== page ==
I’ve been trying really hard, the moon watching me trespass outside of myself and into the gloom of the night as I sit next to my dad in the car and photograph streetlights through the screen of my phone, the blur of them mimicking my astigmatism and making the mundane ethereal and glowing orange in the night as we pass through country lanes grown wild with overhanging trees and I am trying not to be afraid.
Panic rises in my throat as readily as bile and I swallow it down. I am new now and this is my third trip out and no missteps, no attacks, I haven’t had to go home. As the night has surrounded me like a cloak I have swallowed the tablets, one blue, two pink, and I have made my way to the supermarket and I have wandered the aisles if not with purpose, then with some kind of desire other than desperation. I browse the shelves and I do not seek salvation in leaving empty handed. I make a point of taking time to weigh my options, but there are many and I become overwhelmed. I stick to simple choices. I forget what I came here for. No matter, there is always tomorrow.
Fear is a trickster demon and it lives in your head and breathes your air and I can feel my lungs getting tighter. I mutter to myself, little nonsense phrases that have people glancing my way but it’s better than the collapse. I pick out the biscuits my mum asked for and I feel proud of myself. I have accomplished something. I am worthwhile. This has not been in vain.
Supermarket car parks have the most beautiful skies and this one is no exception. The moon hangs heavy and the clouds are chubby and thick, lit up by moonglow and almost angelic with it. I take out my phone again and take more photos. It seems important to immortalise being outside. So much of my life isn’t. I want to prove I breathed fresh air. Look! I want to say. Look! I was here in this car park, looking at the moon!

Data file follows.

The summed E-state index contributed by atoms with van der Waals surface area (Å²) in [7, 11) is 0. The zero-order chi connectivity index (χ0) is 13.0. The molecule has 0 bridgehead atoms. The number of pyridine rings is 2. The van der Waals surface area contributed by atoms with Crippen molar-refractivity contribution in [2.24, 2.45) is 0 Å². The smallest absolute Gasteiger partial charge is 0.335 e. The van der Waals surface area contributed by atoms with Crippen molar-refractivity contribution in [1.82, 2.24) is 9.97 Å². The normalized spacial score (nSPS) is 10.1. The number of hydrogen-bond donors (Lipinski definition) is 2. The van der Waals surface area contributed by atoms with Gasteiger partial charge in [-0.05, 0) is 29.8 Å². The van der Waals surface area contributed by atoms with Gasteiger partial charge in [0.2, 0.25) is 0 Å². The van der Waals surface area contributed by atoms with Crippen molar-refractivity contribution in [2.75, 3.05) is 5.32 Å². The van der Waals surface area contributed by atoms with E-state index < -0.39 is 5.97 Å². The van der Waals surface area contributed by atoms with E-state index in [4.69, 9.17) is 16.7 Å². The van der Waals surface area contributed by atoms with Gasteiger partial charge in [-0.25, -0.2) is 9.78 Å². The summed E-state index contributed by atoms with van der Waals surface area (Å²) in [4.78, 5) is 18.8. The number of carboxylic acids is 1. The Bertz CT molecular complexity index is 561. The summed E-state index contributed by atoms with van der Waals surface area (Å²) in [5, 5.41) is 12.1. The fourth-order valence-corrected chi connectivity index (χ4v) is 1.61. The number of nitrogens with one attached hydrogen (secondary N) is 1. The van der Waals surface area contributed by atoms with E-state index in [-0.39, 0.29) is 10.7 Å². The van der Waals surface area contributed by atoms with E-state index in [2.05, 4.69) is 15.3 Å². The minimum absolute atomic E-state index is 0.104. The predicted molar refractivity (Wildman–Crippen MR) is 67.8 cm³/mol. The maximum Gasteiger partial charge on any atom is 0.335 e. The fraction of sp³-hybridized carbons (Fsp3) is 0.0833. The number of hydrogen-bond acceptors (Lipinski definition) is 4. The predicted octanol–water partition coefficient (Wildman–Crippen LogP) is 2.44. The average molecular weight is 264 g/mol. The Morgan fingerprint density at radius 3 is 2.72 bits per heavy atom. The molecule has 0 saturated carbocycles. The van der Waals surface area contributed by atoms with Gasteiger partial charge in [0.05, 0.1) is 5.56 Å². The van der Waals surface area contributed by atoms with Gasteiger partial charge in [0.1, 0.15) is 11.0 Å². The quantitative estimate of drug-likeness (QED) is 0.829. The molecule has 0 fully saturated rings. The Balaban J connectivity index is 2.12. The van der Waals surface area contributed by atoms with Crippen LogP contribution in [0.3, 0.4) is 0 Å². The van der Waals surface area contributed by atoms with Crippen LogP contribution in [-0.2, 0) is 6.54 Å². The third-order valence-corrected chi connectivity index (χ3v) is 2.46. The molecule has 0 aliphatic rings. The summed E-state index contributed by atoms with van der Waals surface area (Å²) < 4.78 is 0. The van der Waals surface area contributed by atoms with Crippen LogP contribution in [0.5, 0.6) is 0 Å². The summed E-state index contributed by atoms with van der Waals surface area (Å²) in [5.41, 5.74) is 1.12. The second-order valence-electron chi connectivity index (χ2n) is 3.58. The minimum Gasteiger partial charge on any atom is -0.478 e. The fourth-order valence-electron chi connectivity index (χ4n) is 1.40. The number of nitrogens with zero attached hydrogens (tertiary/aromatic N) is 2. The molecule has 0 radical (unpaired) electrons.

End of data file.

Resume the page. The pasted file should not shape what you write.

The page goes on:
We drive home, astigmatic lights blurring by, and I curl into myself a little smaller, returning home again a little less brave than before, because is this an accomplishment? Is this a victory? It feels hollowed out to call this a win when everyone else was wandering around with their baskets like it was a normal Thursday. To me, it was an event. To them, it was nothing at all. I wonder whose perspective is more accurate. Is there a way to be right here?
Back home, and back to my room, and back to the most stripped back version of myself. Unmasked, and rocking gently to the same six songs on repeat. I scroll through my phone. The photos are still there, the moon, the streetlights, the roundabout that veers suddenly. I existed, however briefly, in the world. Maybe I will again. In a haze, in a blur, in the corner of an eye, I exist.
Charlotte Amelia Poe (they/them) is an autistic nonbinary author from England. Their first book, How To Be Autistic, was published in 2019. Their debut novel, The Language Of Dead Flowers, was published in September 2022. Their second novel, Ghost Towns, was self published in 2023. Their second memoir, (currently untitled), will be published in 2024. Twitter: @charlottepoe Instagram: @smallreprieves Website: charlottepoe.com